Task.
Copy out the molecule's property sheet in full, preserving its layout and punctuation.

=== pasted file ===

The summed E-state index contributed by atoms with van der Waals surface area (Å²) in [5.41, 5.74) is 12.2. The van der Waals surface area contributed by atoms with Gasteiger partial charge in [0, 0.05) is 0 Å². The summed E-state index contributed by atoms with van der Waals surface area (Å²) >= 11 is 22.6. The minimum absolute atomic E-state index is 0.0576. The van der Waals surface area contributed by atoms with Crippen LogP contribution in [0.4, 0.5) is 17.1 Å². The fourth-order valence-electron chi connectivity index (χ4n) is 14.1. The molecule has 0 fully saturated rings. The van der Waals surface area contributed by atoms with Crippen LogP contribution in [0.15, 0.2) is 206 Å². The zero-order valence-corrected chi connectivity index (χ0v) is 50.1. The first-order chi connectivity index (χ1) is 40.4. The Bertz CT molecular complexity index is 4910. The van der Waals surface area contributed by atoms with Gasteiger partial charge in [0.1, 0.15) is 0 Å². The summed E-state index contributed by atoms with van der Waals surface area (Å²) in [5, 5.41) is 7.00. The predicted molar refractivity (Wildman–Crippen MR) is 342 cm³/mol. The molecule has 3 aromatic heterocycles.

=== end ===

The summed E-state index contributed by atoms with van der Waals surface area (Å²) in [5.41, 5.74) is 12.2. The van der Waals surface area contributed by atoms with Gasteiger partial charge in [0, 0.05) is 0 Å². The summed E-state index contributed by atoms with van der Waals surface area (Å²) >= 11 is 22.6. The minimum absolute atomic E-state index is 0.0576. The van der Waals surface area contributed by atoms with Crippen LogP contribution in [0.4, 0.5) is 17.1 Å². The fourth-order valence-electron chi connectivity index (χ4n) is 14.1. The molecule has 0 fully saturated rings. The van der Waals surface area contributed by atoms with Crippen LogP contribution in [0.15, 0.2) is 206 Å². The zero-order valence-corrected chi connectivity index (χ0v) is 50.1. The first-order chi connectivity index (χ1) is 40.4. The Bertz CT molecular complexity index is 4910. The van der Waals surface area contributed by atoms with Gasteiger partial charge in [0.1, 0.15) is 0 Å². The summed E-state index contributed by atoms with van der Waals surface area (Å²) in [5, 5.41) is 7.00. The predicted molar refractivity (Wildman–Crippen MR) is 342 cm³/mol. The molecule has 3 aromatic heterocycles.